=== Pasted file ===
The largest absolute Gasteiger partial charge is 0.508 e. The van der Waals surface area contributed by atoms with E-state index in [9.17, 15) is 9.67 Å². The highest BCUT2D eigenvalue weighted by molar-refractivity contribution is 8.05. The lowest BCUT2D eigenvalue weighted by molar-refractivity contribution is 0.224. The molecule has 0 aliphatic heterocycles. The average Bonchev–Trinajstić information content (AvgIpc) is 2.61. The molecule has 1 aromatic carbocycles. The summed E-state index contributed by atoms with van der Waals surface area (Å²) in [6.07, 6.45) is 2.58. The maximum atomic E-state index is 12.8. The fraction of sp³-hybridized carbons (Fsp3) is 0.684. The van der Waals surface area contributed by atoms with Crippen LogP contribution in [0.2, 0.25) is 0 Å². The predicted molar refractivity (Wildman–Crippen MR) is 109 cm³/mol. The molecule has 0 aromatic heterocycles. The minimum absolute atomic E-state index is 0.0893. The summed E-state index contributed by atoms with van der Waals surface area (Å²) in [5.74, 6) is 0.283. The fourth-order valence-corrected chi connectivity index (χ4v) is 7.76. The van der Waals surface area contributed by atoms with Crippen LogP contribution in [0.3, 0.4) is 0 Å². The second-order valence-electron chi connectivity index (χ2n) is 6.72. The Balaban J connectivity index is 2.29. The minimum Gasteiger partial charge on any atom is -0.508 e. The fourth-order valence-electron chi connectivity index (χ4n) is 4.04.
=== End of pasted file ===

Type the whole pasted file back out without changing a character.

The largest absolute Gasteiger partial charge is 0.508 e. The van der Waals surface area contributed by atoms with E-state index in [9.17, 15) is 9.67 Å². The highest BCUT2D eigenvalue weighted by molar-refractivity contribution is 8.05. The lowest BCUT2D eigenvalue weighted by molar-refractivity contribution is 0.224. The molecule has 0 aliphatic heterocycles. The average Bonchev–Trinajstić information content (AvgIpc) is 2.61. The molecule has 1 aromatic carbocycles. The summed E-state index contributed by atoms with van der Waals surface area (Å²) in [6.07, 6.45) is 2.58. The maximum atomic E-state index is 12.8. The fraction of sp³-hybridized carbons (Fsp3) is 0.684. The van der Waals surface area contributed by atoms with Crippen LogP contribution in [0.2, 0.25) is 0 Å². The predicted molar refractivity (Wildman–Crippen MR) is 109 cm³/mol. The molecule has 0 aromatic heterocycles. The minimum absolute atomic E-state index is 0.0893. The summed E-state index contributed by atoms with van der Waals surface area (Å²) in [5.74, 6) is 0.283. The fourth-order valence-corrected chi connectivity index (χ4v) is 7.76. The van der Waals surface area contributed by atoms with Crippen LogP contribution in [0.3, 0.4) is 0 Å². The second-order valence-electron chi connectivity index (χ2n) is 6.72. The Balaban J connectivity index is 2.29. The minimum Gasteiger partial charge on any atom is -0.508 e. The fourth-order valence-electron chi connectivity index (χ4n) is 4.04.